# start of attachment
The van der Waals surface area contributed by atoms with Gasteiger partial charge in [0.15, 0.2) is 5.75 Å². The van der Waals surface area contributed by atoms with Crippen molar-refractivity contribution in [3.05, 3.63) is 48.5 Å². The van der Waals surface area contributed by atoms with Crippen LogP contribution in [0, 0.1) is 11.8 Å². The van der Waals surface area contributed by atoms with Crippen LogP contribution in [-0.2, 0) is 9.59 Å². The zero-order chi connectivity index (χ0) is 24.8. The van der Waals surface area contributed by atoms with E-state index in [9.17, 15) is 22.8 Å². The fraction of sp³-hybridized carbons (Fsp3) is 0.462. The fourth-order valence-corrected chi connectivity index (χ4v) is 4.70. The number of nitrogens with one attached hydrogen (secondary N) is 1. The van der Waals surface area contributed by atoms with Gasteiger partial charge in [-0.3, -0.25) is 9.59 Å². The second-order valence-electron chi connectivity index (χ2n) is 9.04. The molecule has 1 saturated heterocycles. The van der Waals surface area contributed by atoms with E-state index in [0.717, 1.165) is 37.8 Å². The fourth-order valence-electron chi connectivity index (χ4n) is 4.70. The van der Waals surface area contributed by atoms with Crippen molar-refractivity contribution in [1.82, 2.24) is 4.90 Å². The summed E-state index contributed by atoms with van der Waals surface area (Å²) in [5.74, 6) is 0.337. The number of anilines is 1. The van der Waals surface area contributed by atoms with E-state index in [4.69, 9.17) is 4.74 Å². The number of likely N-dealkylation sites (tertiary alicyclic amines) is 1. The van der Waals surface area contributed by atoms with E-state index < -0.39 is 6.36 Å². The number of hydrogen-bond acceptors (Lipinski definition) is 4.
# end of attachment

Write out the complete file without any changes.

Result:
The van der Waals surface area contributed by atoms with Gasteiger partial charge in [0.15, 0.2) is 5.75 Å². The van der Waals surface area contributed by atoms with Crippen molar-refractivity contribution in [3.05, 3.63) is 48.5 Å². The van der Waals surface area contributed by atoms with Crippen LogP contribution in [0, 0.1) is 11.8 Å². The van der Waals surface area contributed by atoms with Crippen LogP contribution in [-0.2, 0) is 9.59 Å². The zero-order chi connectivity index (χ0) is 24.8. The van der Waals surface area contributed by atoms with E-state index in [9.17, 15) is 22.8 Å². The fraction of sp³-hybridized carbons (Fsp3) is 0.462. The fourth-order valence-corrected chi connectivity index (χ4v) is 4.70. The number of nitrogens with one attached hydrogen (secondary N) is 1. The van der Waals surface area contributed by atoms with Gasteiger partial charge in [-0.3, -0.25) is 9.59 Å². The second-order valence-electron chi connectivity index (χ2n) is 9.04. The molecule has 1 saturated heterocycles. The van der Waals surface area contributed by atoms with E-state index in [0.717, 1.165) is 37.8 Å². The fourth-order valence-electron chi connectivity index (χ4n) is 4.70. The van der Waals surface area contributed by atoms with Crippen molar-refractivity contribution in [1.82, 2.24) is 4.90 Å². The summed E-state index contributed by atoms with van der Waals surface area (Å²) in [5.74, 6) is 0.337. The number of anilines is 1. The van der Waals surface area contributed by atoms with E-state index in [4.69, 9.17) is 4.74 Å². The number of likely N-dealkylation sites (tertiary alicyclic amines) is 1. The van der Waals surface area contributed by atoms with E-state index < -0.39 is 6.36 Å². The number of hydrogen-bond acceptors (Lipinski definition) is 4.